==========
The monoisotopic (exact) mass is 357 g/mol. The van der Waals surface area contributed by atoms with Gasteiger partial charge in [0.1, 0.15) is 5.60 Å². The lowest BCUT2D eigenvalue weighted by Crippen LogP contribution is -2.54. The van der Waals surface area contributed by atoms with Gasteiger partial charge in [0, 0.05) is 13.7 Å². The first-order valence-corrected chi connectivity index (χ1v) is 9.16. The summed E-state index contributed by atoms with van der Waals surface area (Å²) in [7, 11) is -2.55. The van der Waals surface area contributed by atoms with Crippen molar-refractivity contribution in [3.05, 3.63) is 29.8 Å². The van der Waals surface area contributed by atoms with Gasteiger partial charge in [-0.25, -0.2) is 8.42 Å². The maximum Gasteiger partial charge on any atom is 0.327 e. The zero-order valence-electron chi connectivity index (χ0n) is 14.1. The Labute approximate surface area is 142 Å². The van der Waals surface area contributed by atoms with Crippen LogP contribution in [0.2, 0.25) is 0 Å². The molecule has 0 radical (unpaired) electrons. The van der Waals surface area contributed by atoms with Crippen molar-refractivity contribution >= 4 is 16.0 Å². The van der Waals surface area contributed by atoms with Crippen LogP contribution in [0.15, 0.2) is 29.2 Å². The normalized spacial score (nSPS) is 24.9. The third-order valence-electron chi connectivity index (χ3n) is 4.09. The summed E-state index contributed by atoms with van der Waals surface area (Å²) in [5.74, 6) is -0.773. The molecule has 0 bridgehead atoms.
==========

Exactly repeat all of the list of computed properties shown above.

The monoisotopic (exact) mass is 357 g/mol. The van der Waals surface area contributed by atoms with Gasteiger partial charge in [0.1, 0.15) is 5.60 Å². The lowest BCUT2D eigenvalue weighted by Crippen LogP contribution is -2.54. The van der Waals surface area contributed by atoms with Gasteiger partial charge in [0, 0.05) is 13.7 Å². The first-order valence-corrected chi connectivity index (χ1v) is 9.16. The summed E-state index contributed by atoms with van der Waals surface area (Å²) in [7, 11) is -2.55. The van der Waals surface area contributed by atoms with Crippen molar-refractivity contribution in [3.05, 3.63) is 29.8 Å². The van der Waals surface area contributed by atoms with Gasteiger partial charge in [-0.25, -0.2) is 8.42 Å². The maximum Gasteiger partial charge on any atom is 0.327 e. The zero-order valence-electron chi connectivity index (χ0n) is 14.1. The Labute approximate surface area is 142 Å². The van der Waals surface area contributed by atoms with Crippen LogP contribution in [0.2, 0.25) is 0 Å². The molecule has 0 radical (unpaired) electrons. The van der Waals surface area contributed by atoms with Crippen molar-refractivity contribution >= 4 is 16.0 Å². The van der Waals surface area contributed by atoms with Crippen LogP contribution in [0.15, 0.2) is 29.2 Å². The normalized spacial score (nSPS) is 24.9. The third-order valence-electron chi connectivity index (χ3n) is 4.09. The summed E-state index contributed by atoms with van der Waals surface area (Å²) in [5.74, 6) is -0.773. The molecule has 0 bridgehead atoms.